In Park County’s District Courtroom in Cody, Myron Friday spoke only to give short answers to routine questions from Judge Steven Cranfill.
Friday’s court-appointed attorney, Nick Beduhn of Cody, entered his plea.
“On behalf of Mr. Friday, he pleads not guilty,” Beduhn said.
A Cody police detective testified at a preliminary hearing last week that Friday’s cell phone was found near his wife’s body, and a bloody shoe print that appeared to match his Nike shoes was found in the bathroom of the 33rd Street home they were sharing.
Julie Friday’s 17-year-old son told police that he dropped Myron Friday off at the home around 8:40 p.m. Sunday, Feb. 26 and, sometime between 10 and 11 p.m., got back inside the home and found her body.
Detective Ron Parduba has said Julie Friday was repeatedly stabbed to death, apparently with a screwdriver.
Myron Friday was arrested without incident on Feb. 27 after a daylong search.
The first-degree murder charge alleges that the killing was done “purposely and with premeditated malice.” Beduhn has argued that the allegations against Friday, even if true, would indicate a killing done in rage, not with premeditation.
Prosecutor Tim Blatt has pinned his argument in support of the first-degree charge on a statement that Julie Friday’s daughter made to police. The daughter reportedly recalled that a couple days prior to the murder, Myron Friday threatened to kill his wife if he ever learned she had cheated on him — and Myron Friday had recently learned she’d gone out with another man while he was in jail.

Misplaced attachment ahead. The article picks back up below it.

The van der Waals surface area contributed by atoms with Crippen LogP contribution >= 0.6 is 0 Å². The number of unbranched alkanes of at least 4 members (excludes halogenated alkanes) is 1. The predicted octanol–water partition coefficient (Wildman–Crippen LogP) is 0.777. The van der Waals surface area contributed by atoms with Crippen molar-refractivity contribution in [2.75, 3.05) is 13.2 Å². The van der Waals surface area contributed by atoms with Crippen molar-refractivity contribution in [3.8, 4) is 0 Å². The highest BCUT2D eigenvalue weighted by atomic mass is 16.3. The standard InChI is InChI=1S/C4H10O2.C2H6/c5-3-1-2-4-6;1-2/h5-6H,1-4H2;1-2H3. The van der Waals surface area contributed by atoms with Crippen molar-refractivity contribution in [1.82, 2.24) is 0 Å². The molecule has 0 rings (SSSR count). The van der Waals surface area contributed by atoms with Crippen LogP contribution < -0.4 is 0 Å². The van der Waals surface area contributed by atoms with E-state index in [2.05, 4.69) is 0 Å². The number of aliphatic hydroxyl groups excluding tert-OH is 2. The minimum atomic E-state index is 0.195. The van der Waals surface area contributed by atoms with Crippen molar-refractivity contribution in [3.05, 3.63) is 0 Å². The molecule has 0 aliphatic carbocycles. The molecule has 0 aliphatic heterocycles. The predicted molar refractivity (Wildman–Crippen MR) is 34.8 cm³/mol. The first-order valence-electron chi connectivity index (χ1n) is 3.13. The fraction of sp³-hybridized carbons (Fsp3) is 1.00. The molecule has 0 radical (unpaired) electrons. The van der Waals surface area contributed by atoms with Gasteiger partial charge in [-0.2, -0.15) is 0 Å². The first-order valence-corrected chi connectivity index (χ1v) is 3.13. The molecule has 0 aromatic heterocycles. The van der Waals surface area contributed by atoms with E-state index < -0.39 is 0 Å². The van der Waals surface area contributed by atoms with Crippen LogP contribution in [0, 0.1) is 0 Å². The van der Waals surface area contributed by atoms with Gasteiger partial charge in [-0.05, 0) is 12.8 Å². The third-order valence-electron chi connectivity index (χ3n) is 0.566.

At the preliminary hearing, Beduhn noted that threat had never been reported to police, but Circuit Court Judge Bruce Waters found there was enough evidence for the state to try Friday on first-degree murder.
At Monday’s arraignment hearing, Judge Cranfill advised Friday of his rights — including a reminder that he is presumed innocent — and explained the charge against him. That included a recap of the potential penalties of first-degree murder: ranging from a minimum of life in prison to death.
Beduhn filed a motion to require the state to notify the defense within 45 days as to whether the death penalty will be sought. Barring a request for an extension of time by the defense or some exception, Friday must be tried with 180 days of Monday’s arraignment.
Beduhn told Cranfill he is seeking notice from the state of what evidence it intends to use at trial — a request intended to give the defense an opportunity to seek to suppress evidence.
Cranfill did not rule on the motion, as he will not be hearing the case.
Park County Attorney Bryan Skoric filed a pre-emptory challenge disqualifying the Cody judge from presiding over the matter.
Skoric did not give a reason for filing the challenge in the document.
Cranfill recently ruled against the state in a case that had been about to go to trial, throwing out two animal cruelty charges because biological evidence was thrown away without the defense having a chance to inspect it.
Cranfill has assigned the case to his fellow Fifth Judicial District Judge, Robert Skar. Skar, who is based out of Worland, generally hears cases in Washakie, Hot Springs and Big Horn counties. Beduhn has five days to decide whether he’ll ask for a different judge.
He declined to comment on Friday’s defense after Monday’s hearing. As at previous hearings, a group of Myron Friday’s family members were in attendance and, after court was dismissed, two called out to say they loved him.
Friday remains in the Park County Detention Center in Cody, with bail set at $1 million cash.